Rather than close the deal, he sued them for abusing their prosecutorial powers to deprive him, his employees / co-defendants and the company of their First Amendment rights. Phil was the only person targeted by Operation Postporn who fought the government. Finally, in 1992, the Tenth Circuit Court of Appeals ruled that the government could not use these tactics to force Phil and PHE to relinquish their First Amendment rights. United States v PHE, Inc., 965 F. 2d 848 (10th Cir. 1992). Ultimately, the Justice Department changed its official handbook to discourage the use of multiple prosecutions in obscenity cases. This decision ended the zealous pursuit of sexual material by the Justice Department.

Phil won another important victory in Population Services International v. Carey. 431 US 678, 97 S.Ct. 2010, 52 L.Ed.2d 675 (1977). PSI has been threatened with legal action under a New York law that banned all advertising or display for the sale of condoms. The statute was one of the last remnants of Comstock laws that dated back to the 1870s. Phil challenged the law arguing that it violated the First Amendment (they also banned the distribution of condoms to minors). The Supreme Court upheld the lower court’s ruling that the advertising ban was unconstitutional.

Phil has also led the fight to limit the ideological conditions the government can attach to public health grants. The effort culminated with the Supreme Court ruling that an organization cannot be forced to adopt the government’s point of view as a condition for receiving a grant. Phil and DKT lost their challenge in DC Circuit Court, but a second challenge sparked a split in the circuit courts, prompting the Supreme Court to take the case.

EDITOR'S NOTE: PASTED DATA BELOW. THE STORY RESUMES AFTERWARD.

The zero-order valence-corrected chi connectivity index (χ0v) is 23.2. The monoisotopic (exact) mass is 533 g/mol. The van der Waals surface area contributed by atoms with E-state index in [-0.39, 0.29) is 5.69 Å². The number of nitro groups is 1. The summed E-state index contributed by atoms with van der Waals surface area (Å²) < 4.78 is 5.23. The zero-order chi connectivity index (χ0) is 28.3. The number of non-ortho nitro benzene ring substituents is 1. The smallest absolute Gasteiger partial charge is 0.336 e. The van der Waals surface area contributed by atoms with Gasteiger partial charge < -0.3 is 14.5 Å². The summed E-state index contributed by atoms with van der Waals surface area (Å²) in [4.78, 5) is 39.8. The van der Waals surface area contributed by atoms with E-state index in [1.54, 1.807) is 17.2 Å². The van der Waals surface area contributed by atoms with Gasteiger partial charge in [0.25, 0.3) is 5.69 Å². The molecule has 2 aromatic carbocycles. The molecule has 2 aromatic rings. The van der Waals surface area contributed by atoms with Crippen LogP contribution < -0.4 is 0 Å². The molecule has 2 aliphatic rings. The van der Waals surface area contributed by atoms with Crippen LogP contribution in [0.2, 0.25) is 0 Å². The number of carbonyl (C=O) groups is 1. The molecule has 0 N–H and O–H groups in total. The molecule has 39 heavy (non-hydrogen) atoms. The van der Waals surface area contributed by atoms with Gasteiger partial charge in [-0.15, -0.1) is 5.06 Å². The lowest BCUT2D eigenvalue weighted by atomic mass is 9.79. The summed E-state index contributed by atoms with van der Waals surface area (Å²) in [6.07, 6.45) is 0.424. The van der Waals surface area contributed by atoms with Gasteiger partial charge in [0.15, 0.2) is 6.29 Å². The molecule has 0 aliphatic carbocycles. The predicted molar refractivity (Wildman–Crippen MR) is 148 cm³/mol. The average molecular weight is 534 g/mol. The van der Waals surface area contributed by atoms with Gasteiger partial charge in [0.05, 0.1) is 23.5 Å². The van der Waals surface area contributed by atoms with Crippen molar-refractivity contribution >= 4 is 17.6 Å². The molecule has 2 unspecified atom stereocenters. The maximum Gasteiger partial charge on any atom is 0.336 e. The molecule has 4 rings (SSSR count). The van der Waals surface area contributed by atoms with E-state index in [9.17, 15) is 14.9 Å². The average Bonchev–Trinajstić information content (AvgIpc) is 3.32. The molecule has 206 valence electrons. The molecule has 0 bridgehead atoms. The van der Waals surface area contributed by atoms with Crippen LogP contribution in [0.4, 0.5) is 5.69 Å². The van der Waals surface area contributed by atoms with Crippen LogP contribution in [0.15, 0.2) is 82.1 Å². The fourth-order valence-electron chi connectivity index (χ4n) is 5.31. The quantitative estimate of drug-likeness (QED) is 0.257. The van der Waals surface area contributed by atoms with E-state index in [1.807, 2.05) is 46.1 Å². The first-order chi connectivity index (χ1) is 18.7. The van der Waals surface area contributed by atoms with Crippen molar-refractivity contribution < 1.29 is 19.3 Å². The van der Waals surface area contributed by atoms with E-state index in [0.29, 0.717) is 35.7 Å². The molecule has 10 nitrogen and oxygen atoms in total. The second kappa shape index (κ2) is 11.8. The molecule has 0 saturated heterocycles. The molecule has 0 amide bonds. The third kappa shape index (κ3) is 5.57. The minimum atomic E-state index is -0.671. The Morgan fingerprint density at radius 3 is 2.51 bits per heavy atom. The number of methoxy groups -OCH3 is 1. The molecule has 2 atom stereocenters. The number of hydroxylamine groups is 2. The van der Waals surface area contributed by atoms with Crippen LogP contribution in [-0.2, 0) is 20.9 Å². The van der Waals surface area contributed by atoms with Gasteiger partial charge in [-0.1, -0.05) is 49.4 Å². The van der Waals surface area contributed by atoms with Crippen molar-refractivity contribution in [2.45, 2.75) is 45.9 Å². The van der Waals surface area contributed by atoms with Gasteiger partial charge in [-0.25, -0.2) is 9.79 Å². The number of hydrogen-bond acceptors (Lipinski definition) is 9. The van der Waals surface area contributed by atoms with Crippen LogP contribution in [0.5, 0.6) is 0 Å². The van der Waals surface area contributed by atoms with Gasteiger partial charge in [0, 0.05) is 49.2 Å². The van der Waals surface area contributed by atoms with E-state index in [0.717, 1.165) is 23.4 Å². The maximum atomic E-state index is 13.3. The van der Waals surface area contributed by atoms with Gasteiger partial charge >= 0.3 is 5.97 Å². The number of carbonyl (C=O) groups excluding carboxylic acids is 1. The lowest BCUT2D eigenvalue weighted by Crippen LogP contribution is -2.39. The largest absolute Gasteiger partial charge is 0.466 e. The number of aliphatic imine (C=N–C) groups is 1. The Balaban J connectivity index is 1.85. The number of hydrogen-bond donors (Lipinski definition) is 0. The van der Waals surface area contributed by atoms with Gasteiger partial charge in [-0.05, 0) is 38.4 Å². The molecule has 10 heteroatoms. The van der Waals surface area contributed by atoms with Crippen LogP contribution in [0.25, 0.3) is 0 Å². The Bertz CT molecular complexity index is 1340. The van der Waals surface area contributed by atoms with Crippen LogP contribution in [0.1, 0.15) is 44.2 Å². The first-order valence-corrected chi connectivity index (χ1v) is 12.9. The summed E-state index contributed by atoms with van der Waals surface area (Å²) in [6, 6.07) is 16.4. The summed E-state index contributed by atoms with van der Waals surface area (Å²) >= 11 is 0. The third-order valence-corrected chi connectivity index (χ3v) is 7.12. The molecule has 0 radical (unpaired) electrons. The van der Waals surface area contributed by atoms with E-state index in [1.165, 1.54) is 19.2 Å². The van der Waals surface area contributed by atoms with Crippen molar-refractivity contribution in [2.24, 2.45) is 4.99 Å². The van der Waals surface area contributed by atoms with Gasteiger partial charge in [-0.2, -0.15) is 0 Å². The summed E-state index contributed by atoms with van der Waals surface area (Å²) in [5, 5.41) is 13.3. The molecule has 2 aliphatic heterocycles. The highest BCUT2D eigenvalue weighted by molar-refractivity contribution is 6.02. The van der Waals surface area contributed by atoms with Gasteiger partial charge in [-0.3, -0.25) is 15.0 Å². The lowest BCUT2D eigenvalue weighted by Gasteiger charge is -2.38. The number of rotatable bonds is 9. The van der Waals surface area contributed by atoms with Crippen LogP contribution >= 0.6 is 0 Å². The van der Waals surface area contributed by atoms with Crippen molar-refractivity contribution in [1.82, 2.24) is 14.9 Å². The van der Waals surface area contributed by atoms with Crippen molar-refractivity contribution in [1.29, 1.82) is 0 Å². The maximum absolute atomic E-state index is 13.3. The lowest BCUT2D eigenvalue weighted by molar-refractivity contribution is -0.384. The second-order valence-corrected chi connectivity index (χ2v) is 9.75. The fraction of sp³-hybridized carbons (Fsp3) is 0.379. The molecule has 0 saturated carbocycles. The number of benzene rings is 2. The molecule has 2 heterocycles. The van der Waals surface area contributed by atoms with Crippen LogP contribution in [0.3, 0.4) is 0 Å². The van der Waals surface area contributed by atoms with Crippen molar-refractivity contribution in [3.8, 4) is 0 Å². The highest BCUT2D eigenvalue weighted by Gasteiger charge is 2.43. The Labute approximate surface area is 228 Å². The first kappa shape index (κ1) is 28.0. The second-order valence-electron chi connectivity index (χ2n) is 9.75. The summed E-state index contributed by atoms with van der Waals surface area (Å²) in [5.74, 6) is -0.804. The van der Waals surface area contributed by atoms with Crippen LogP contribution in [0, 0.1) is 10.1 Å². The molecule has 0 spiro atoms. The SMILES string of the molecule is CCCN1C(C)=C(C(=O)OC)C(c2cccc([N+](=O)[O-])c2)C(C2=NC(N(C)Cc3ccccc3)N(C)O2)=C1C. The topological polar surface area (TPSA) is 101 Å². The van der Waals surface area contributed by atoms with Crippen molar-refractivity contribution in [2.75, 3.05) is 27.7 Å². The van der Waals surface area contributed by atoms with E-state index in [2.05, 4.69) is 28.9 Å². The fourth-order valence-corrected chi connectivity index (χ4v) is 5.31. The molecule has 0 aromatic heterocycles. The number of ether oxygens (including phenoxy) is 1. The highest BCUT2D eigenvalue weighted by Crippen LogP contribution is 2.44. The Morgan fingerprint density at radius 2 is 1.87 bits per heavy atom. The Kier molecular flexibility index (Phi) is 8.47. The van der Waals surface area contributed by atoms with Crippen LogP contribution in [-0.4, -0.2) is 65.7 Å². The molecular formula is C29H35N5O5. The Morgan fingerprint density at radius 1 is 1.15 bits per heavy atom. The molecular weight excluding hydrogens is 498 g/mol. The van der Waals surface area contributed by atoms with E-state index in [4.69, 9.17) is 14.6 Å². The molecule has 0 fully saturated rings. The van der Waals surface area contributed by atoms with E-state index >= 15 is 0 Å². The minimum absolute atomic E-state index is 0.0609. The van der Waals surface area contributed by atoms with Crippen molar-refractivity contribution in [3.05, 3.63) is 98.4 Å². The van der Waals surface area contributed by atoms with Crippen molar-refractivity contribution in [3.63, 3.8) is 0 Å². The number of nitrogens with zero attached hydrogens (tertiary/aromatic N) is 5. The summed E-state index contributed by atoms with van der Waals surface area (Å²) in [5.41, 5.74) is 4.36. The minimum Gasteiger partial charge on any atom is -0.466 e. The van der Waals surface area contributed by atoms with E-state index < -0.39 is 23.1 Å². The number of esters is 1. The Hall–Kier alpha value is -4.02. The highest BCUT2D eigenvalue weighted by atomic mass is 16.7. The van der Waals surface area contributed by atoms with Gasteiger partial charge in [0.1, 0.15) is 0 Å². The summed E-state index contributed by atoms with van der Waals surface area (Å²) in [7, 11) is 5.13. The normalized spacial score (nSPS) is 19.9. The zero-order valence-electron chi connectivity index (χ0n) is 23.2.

In 2003, Congress passed a law authorizing USAID to provide grants to organizations to reduce HIV / AIDS. All beneficiaries and sub-beneficiaries were required to have an organizational policy opposing prostitution and sex trafficking. DKT International refused to adopt such a policy because it would have forced them to refuse help to those most at risk of contracting HIV / AIDS. Their grant was subsequently refused.

DKT International filed the first challenge to the government’s requirement to have a policy against prostitution and sex trafficking. DKT intern. v. United States Agency for Interns. Development, 477 F. 3d 758 (DC Cir. 2007). He lost the case in the DC Circuit Court, but the Supreme Court overturned the law in a second challenge brought by Open Society International. In AID c. Alliance for Open Society International, the court held that “the policy requirement imposes as a condition of federal funding the affirmation of a belief which by its nature cannot be confined within the framework of the government program. In doing so, it violates the First Amendment and cannot be sustained. ” 133 S.Ct. 2321, 2332 (2013).

Most recently, Phil has personally funded the legal defense of two theaters in Idaho and one in Utah that have been cited for showing films featuring nudity or sexual activity in a licensed location. alcohol, laws to regulate strip clubs. In Idaho, state police attempted to revoke a theatre’s liquor license because it showed Fifty shades of Grey. The other theater decided not to show Blue is the warmest color to avoid trouble. The Idaho legislature subsequently amended the law to apply only to live performances. In Utah, Brewvies was cited for showing dead Pool. He had been quoted earlier to show Hangover II. He faced a $ 25,000 fine and the loss of his liquor license when Phil stepped in to fund their lawsuit.

Phil was a true champion of free speech. He is remembered by his fellow NCAC board members as a wise voice of passion and reason. He will be sorely missed and will be fondly remembered.

Image via Gopigopal at English Wikipedia, CC BY-SA 3.0, https://commons.wikimedia.org/w/index.php?curid=26473364